By Lizzy Alfs | Tennessean.com
Nashville diners — some dressed in business suits, others wearing winter jackets and gloves — ate street food from cardboard containers downtown on a 35-degree day in early February.
Twelve food trucks lined Deaderick Street between Fourth and Fifth avenues for the bimonthly Street Food Thursdays event, which closes the block from 11 a.m. to 2 p.m. Launched in 2014, the event was popular during the summer, but the crowd kept coming even as temperatures dropped.
“I come to every Street Food Thursdays event,” said Tom Riley, a downtown worker who braved the February cold that day. “I like being able to try something new and inventive each time.”
Nashville’s support of food trucks is reflective of a nationwide trend: Street food has exploded as more entrepreneurs and chefs take gourmet food mobile.
More than 4,000 food trucks operate in U.S. cities with populations of more than 100,000 people, according to a study from the University of Michigan and Northwestern University. Emergent Research predicts food truck revenue will reach $2.7 billion by 2017, accounting for nearly 4 percent of total restaurant sales.
The Nashville Food Truck Association has more than 40 vendors — a number that has risen steadily since 2010. But unlike Austin, Texas; Portland, Ore.; and other cities, Nashville doesn’t have a daily, designated food truck park that diners can frequent and where a group of vendors can park on a daily basis.
Nashville property owners have toyed with the idea. The owners of Rippy’s and Honky Tonk Central downtown considered establishing one on the site at Third Avenue South and Demonbreun Street after plans for the 24-hour Avenue Diner hit a snag. The idea for a food truck park eventually fell by the wayside after the diner was granted city approval.
B.J. Lofback, owner of Riffs Fine Street Food and founder of the Nashville Food Truck Association, said people have approached him over the past few years about establishing a park. So far, nothing has come to fruition, leaving food truck owners and diners wondering if it’s a viable option for Music City.
Evolving street food scene
A limited mobile food truck scene with a handful of vendors in 2010 has evolved into a diverse and growing group of 40-plus street food vendors that operate across the city. Nashville also has a vibrant group of stationary truck vendors, including several trucks along Nolensville Pike, though those vendors are not association members.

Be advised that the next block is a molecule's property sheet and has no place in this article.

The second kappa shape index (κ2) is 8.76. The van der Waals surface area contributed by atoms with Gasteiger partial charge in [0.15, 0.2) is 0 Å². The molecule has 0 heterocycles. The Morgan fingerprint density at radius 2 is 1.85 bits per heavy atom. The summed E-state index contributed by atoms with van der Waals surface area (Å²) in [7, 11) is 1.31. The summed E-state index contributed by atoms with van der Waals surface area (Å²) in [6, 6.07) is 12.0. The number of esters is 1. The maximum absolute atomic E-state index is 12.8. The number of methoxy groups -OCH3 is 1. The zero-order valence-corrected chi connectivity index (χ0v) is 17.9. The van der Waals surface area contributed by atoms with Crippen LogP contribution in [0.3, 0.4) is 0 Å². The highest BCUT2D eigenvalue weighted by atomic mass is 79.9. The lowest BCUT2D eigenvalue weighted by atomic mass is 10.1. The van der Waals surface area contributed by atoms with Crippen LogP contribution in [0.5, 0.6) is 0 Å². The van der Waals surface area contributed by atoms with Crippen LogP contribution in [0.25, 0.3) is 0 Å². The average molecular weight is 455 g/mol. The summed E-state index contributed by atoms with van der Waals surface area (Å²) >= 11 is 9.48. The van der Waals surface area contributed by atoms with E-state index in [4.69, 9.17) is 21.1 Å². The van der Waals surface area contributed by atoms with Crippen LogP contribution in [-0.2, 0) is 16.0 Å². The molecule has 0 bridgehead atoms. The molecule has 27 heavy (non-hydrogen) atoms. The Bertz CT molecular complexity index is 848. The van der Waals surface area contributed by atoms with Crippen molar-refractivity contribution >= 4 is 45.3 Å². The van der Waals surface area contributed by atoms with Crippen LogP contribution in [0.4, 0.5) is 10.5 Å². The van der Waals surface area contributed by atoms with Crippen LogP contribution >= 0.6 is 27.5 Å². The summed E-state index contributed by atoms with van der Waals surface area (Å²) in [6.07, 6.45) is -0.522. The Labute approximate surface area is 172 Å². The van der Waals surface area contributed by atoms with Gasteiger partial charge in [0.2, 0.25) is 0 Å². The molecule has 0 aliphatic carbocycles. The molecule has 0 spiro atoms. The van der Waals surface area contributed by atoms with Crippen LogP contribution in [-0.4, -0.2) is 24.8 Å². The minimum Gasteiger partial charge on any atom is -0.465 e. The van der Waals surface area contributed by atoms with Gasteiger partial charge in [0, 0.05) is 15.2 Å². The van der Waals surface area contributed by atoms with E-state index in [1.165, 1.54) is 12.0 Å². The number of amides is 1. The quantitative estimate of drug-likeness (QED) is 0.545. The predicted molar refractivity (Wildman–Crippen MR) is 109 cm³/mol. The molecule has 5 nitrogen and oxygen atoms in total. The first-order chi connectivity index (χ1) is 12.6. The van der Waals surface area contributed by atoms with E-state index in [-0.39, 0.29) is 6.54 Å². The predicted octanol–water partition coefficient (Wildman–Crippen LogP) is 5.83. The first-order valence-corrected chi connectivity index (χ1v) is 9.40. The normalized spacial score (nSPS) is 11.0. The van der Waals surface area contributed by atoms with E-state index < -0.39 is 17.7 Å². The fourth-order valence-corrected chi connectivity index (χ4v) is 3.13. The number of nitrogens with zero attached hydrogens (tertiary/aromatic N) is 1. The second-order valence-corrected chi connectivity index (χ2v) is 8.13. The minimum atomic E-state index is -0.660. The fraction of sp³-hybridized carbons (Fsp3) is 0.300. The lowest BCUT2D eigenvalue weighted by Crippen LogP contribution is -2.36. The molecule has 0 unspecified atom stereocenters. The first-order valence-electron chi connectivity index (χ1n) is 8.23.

Nashville’s food truck evolution mimicked that of other cities; the modern trend — where mobile vendors offer gourmet street food — is thought to have originated in Los Angeles in 2008 before it spread to other U.S. cities.
“In 2011 and 2012, food trucks were really trying to find a foothold in (Nashville) as far as people finding out who we are, what we serve and people learning food trucks are a viable place to eat. We are serving gourmet food from a truck, and it took a little while for people to understand that,” said Dallas Shaw, owner of Hoss’ Loaded Burgers and president of the Nashville Food Truck Association.
Street food options in Nashville now include green chili pork carnitas, smoked chicken wings, Chinese steamed buns with fillings, crepes, chicken shawarma, catfish tacos, grilled cheese sandwiches and gourmet burgers.
The popularity of street food in Nashville grew as more trucks hit the road and vendors helped organize events, including Street Food Thursdays, the Nashville Street Food Awards and Nashville Street Food Month.
Justin Roman, Bacon Nation owner and organizer of Street Food Thursdays, said an average of 1,500 people order street food at each event.
Food trucks also became staples at live music events such as the Live On The Green concert series and Musicians Corner in Centennial Park. Yazoo Brewing Co. and other local businesses frequently partner with food trucks to serve customers. A rotating lineup of food vendors can be found outside Yazoo several days a week.
“We prefer to focus on the beer, so having the food trucks here allows folks to come in and get dinner while they’re drinking beer,” said Alan Fey, manager of the Yazoo taproom.
In 2012, Metro launched its Mobile Food Vendor Pilot Program, which designates nine food truck zones downtown where vendors are authorized to operate. Vendors are required to obtain permits from the city and pay a yearly $55 fee for regular use in the downtown zones, which are open to vendors daily with time restrictions.